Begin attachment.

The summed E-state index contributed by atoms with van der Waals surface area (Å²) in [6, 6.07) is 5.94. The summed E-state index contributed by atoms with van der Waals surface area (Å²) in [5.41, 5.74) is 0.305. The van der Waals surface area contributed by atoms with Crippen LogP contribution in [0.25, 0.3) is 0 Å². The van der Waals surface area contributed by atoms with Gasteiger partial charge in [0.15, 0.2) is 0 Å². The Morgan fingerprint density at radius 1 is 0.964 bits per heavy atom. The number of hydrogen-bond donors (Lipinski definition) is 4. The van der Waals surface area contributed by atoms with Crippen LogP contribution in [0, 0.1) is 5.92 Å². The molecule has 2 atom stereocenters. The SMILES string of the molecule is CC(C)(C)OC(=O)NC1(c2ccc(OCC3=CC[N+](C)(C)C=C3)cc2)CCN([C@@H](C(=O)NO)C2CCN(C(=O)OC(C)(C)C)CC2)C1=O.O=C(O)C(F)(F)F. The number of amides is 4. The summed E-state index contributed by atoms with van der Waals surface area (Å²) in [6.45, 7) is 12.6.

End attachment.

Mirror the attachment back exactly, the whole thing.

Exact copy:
The summed E-state index contributed by atoms with van der Waals surface area (Å²) in [6, 6.07) is 5.94. The summed E-state index contributed by atoms with van der Waals surface area (Å²) in [5.41, 5.74) is 0.305. The van der Waals surface area contributed by atoms with Crippen LogP contribution in [0.25, 0.3) is 0 Å². The van der Waals surface area contributed by atoms with Gasteiger partial charge in [0.15, 0.2) is 0 Å². The Morgan fingerprint density at radius 1 is 0.964 bits per heavy atom. The number of hydrogen-bond donors (Lipinski definition) is 4. The van der Waals surface area contributed by atoms with Crippen LogP contribution in [0, 0.1) is 5.92 Å². The molecule has 2 atom stereocenters. The SMILES string of the molecule is CC(C)(C)OC(=O)NC1(c2ccc(OCC3=CC[N+](C)(C)C=C3)cc2)CCN([C@@H](C(=O)NO)C2CCN(C(=O)OC(C)(C)C)CC2)C1=O.O=C(O)C(F)(F)F. The number of amides is 4. The summed E-state index contributed by atoms with van der Waals surface area (Å²) in [6.45, 7) is 12.6.